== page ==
I’m not trying to take credit away from a mistake-free game by Smith, but throughout the game he didn’t display that “it” factor. Basically, after watching the Jacksonville game, I wasn’t completely confident that he would win our next game, at Seattle. And he didn’t (Insert other excuses as to why we didn’t win that game here ______________)
Finally, it seems as though we may have some other than Frank Gore.
Vernon Davis avoided the “bust” label by having a season which most tight ends would envy. Others will point to his dropped passes, which he did have and he does need to work on, but this guy stepped up his game. Period. (13 TD’s, 965 Yards, and three 100+ yard games)
The young Crabtree looks like he has a lot of potential. He has a couple of drops, but he’s a rookie. There were some amazing catches he made too. The bottom line is that Crabtree looks the part—he carries himself like a dominant WR and I think he’ll end up being one.
Frank Gore is Frank Gore—not much to say. A good attribute to help Smith out is his ability to catch out of the backfield.
Smith is the starter heading into camp. I know that, in a way, Carr will be “competing,” but it’s not like the QB battle between him and Hill last year. Smith will be taking the majority of the snaps and it’s his to lose, as the cliché goes.
Let me re-phrase that: the weakest division in the NFL. As of now this division is wide open and ready for the taking. I don’t know what is going to happen with Campbell, but even if he ends up with the Cards, this division is there for the taking.
Essentially, Smith cannot be in a better position to succeed. This is a team on the rise in a weak division. Warner has retired and there’s an even bigger question mark over Arizona’s QB position than there is in San Francisco.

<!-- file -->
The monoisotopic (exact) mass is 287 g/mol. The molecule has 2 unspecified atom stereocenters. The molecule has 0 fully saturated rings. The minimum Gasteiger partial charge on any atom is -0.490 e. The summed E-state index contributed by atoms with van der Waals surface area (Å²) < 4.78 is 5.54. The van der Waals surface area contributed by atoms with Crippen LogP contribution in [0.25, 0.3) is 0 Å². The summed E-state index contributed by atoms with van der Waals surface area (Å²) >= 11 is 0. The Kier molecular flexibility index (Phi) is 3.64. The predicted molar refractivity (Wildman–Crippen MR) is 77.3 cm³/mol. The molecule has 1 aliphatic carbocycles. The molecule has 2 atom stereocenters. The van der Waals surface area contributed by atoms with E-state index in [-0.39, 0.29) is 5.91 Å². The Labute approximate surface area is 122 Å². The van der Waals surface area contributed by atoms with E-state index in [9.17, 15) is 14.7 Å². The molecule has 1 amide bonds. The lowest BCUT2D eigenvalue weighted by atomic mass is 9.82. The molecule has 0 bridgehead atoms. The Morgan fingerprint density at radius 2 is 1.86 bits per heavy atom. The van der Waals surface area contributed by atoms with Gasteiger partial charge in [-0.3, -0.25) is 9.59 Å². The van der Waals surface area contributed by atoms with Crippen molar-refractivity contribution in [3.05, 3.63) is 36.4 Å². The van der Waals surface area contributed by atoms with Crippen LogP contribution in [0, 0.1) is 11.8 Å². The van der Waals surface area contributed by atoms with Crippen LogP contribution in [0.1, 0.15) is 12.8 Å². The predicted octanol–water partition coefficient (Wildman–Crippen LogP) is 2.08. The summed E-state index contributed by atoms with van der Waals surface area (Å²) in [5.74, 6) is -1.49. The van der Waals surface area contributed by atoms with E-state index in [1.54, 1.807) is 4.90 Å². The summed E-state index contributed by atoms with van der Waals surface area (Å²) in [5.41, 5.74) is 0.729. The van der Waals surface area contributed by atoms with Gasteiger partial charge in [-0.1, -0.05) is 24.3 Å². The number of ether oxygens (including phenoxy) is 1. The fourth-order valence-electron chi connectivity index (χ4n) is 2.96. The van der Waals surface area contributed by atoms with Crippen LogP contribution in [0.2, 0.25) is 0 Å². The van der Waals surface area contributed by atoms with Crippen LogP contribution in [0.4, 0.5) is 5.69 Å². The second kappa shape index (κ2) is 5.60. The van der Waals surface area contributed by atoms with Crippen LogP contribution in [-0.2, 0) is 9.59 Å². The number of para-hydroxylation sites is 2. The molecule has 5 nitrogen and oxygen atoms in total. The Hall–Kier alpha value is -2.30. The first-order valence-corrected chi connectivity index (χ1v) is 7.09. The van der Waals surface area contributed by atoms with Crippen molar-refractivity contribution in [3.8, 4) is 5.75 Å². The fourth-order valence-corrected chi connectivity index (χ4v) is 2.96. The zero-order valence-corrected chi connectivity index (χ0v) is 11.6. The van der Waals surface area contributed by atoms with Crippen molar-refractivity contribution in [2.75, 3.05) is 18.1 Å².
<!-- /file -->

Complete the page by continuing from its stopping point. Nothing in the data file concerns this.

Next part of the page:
The 49ers are missing one thing: a quarterback.
Don’t kid yourself. Don’t buy into the regurgitations of a bad offensive line, receivers that can’t catch and being in “bad circumstances”.
The 49ers need solid play from the QB position and we will get into the playoffs. It’s that simple—and it’s that difficult.
Good QB’s find a way to win. They lead the team and don’t need them to play mistake-free football in order to succeed. That’s what makes them great: the rest of the team knows that no matter what, their QB in the game always gives them a chance to win. Their QB in the game makes the other team nervous. Smith doesn’t command that respect yet.
This is Smith’s calling—this is his last chance. I think he’s capable of doing it, and I’ll be rooting for him the entire way. He hasn’t shown me that “moment” yet; that moment when the light goes on and we, as spectators know: he’s got it and the 49ers are his team.
This season I think the rest of the team will be the best it has been in a while, so let’s hope Smith can pull them together and end this season without us having to wonder who will be our starting QB in 2011.